Preserving Black History: HBCUs Rally Against Threats to Inclusive Education on 60th Anniversary of March on Washington

Historically Black colleges and universities (HBCUs) are stepping onto the stage during this week’s commemoration of the 60th anniversary of the March on Washington, not just to honor the past, but to shed light on the pressing challenges facing the teaching of Black history across the nation.

These challenges come in various forms, ranging from the enactment of new state laws targeting critical race theory—an academic framework that examines the influence of systemic racism on laws and movements—to the growing number of book bans. Shockingly, nearly a third of the approximately 1,500 banned books this year alone delve into themes of race, racism, or feature characters of color, with four of the most prohibited books penned by authors of color, according to PEN America.

Florida, in particular, has become a battleground over critical race theory, sparking a contentious debate over educational standards. The state’s Board of Education recently approved controversial guidelines, including the mandate to educate students about the skills slaves acquired during slavery. This specific clause ignited a clash during the GOP presidential race, pitting Florida Governor Ron DeSantis against Senator Tim Scott (R-S.C.), who criticized the move. Both figures are vying for the GOP nomination.

Clarissa Myrick-Harris, a professor of Africana Studies at Morehouse College and leader of the Committee to Commemorate the Atlanta Student Movement, emphasized the need to spotlight history and devise strategies to counter attempts to erase Black history. The Atlanta Student Movement, formed by college students in 1960, fought for civil rights and remains a testament to the ongoing struggle.

However, the struggle isn’t confined to Florida. According to a recent UCLA study, between 2021 and 2022, federal, state, and local governments introduced a staggering 563 measures aimed at restricting the teaching of race and racism. Of these, 241 have already been implemented, underscoring the persistent challenges faced by those advocating for comprehensive education.

Historically Black colleges and universities have consistently played a pivotal role in offering educational opportunities to Black Americans, and their participation in the March on Washington’s anniversary reaffirms their enduring significance. Cassandra Newby-Alexander, Emeritus Director of Joseph Jenkins Roberts Center for African Diaspora Studies at Norfolk State University, highlighted the misinformed perceptions that some have held about the relevance of HBCUs, emphasizing the critical role they play.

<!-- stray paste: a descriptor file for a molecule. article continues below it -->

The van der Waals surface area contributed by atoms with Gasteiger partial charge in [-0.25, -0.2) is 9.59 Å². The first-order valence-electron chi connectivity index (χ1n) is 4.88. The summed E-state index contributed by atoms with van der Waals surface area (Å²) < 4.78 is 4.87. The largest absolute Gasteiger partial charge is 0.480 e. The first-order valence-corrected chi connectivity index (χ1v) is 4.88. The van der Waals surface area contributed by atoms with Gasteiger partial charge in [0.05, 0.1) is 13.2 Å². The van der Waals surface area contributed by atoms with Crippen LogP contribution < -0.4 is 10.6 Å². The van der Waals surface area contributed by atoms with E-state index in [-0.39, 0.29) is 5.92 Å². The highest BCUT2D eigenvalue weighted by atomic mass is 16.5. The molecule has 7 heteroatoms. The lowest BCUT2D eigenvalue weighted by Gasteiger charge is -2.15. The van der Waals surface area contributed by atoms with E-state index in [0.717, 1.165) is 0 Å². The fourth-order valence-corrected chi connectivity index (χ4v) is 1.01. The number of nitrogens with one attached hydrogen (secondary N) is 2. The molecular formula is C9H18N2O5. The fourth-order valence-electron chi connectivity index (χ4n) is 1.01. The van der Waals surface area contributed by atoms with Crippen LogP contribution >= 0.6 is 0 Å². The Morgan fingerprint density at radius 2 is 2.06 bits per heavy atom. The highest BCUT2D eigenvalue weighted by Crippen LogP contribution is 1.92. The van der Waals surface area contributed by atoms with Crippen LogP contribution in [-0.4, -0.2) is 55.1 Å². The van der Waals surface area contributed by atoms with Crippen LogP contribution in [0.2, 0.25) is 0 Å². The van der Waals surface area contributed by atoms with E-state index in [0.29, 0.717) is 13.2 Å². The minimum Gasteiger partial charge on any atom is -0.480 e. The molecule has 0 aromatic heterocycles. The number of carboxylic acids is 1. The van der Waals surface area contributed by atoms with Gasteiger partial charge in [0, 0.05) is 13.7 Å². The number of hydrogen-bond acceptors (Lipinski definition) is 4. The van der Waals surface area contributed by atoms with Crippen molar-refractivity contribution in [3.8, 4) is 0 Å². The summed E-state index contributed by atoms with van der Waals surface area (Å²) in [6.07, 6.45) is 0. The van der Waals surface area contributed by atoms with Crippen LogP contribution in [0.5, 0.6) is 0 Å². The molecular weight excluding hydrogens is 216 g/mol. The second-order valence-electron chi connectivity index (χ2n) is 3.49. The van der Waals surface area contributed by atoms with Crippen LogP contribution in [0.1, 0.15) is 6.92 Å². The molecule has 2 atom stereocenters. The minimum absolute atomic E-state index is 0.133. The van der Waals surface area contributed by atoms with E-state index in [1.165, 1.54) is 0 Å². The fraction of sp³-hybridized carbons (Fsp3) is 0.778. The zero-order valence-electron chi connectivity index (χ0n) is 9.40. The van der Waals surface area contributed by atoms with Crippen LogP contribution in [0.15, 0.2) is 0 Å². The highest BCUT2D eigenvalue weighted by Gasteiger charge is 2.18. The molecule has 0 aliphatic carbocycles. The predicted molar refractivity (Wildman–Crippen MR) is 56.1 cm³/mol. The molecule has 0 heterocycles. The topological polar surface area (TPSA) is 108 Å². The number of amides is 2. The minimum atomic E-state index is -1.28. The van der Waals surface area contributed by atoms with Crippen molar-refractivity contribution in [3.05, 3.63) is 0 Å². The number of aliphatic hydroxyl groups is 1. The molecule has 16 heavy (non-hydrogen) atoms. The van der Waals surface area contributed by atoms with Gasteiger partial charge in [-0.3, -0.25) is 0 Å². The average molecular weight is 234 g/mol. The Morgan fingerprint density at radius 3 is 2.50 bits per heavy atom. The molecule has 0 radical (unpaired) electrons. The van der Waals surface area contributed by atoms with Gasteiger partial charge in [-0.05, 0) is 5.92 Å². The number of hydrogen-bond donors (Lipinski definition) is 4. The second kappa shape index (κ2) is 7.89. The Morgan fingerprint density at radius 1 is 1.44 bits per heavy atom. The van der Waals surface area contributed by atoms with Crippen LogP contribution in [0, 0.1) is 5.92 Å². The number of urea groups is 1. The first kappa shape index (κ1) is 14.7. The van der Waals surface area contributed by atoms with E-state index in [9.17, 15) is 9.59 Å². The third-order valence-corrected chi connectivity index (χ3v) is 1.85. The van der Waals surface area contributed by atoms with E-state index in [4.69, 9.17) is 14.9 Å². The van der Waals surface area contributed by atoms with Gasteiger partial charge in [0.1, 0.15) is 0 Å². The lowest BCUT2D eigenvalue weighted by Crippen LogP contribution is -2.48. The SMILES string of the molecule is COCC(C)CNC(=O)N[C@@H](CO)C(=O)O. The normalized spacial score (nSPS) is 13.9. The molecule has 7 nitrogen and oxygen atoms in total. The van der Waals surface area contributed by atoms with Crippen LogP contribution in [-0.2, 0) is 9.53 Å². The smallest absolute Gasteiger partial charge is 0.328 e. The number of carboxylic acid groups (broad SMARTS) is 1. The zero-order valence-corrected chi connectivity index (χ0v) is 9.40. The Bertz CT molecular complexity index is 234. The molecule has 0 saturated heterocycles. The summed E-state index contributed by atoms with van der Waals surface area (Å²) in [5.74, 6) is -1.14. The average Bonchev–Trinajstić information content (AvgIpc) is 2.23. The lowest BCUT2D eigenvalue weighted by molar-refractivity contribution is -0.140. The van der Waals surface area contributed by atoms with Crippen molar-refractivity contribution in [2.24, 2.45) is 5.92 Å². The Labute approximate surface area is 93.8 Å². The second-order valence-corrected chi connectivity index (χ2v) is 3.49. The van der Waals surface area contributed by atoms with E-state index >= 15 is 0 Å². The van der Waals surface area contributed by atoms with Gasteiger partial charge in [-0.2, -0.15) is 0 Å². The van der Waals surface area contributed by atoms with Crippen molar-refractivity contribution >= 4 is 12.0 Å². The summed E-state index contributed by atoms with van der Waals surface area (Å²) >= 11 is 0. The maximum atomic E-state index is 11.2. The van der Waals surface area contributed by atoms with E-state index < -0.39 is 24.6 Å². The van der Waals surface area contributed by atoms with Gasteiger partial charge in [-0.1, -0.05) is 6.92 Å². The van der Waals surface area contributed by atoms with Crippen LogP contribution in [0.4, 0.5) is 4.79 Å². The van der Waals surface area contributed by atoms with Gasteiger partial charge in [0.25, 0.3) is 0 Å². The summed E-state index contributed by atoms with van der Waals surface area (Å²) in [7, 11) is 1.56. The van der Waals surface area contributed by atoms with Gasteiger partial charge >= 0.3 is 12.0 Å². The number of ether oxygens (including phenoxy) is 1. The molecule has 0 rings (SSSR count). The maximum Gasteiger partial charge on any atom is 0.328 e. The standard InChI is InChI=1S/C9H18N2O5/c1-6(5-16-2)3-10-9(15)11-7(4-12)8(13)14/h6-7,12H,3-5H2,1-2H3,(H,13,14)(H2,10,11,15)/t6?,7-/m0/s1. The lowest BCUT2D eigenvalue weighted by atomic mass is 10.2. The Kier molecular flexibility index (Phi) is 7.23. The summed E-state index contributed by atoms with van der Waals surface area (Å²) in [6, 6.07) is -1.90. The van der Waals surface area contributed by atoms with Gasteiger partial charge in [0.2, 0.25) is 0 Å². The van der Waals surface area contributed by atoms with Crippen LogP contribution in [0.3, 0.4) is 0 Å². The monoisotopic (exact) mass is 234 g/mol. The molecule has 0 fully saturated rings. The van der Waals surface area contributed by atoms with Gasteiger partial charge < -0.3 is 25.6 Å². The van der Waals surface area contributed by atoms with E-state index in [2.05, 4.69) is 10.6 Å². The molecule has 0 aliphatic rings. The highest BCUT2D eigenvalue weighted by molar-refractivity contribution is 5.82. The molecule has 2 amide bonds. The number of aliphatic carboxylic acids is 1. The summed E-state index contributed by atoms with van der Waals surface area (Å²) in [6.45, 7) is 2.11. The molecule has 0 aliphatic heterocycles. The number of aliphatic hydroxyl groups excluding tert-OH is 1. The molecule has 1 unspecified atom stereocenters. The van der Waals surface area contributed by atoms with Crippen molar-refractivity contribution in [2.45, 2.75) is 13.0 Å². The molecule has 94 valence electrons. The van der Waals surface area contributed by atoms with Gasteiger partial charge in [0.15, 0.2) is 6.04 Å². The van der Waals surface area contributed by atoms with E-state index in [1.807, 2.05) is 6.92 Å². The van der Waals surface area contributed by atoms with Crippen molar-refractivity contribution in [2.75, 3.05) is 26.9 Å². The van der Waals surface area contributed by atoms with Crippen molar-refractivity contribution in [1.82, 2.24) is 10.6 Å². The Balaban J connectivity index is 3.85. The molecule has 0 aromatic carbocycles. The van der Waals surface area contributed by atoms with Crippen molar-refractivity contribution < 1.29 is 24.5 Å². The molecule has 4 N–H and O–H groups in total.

Clarence Dunnaville, a 1954 graduate of Morgan State University and attendee of the March on Washington, vividly recalls the jubilant atmosphere of the event and the challenging journey he and others undertook to reach it. Dunnaville, who later became the first Black attorney to work for the IRS, expressed concerns about the potential erasure of the history he was part of.

Dunnaville acknowledged the power of HBCUs and the pivotal role that student-led organizations played in shaping progress over the last six decades. Despite the challenges, he stressed the importance of holding onto the accomplishments while confronting attempts to undermine them. In a rapidly evolving century, preserving the hard-won gains of the past remains an essential endeavor.

In the face of these threats, Historically Black colleges and universities continue to stand as pillars of resilience, determined to ensure that Black history is not only taught accurately but is also safeguarded from being obliterated. Their commitment to shaping an inclusive and accurate education for the generations to come is an enduring testament to the significance of the March on Washington and its continued relevance today.

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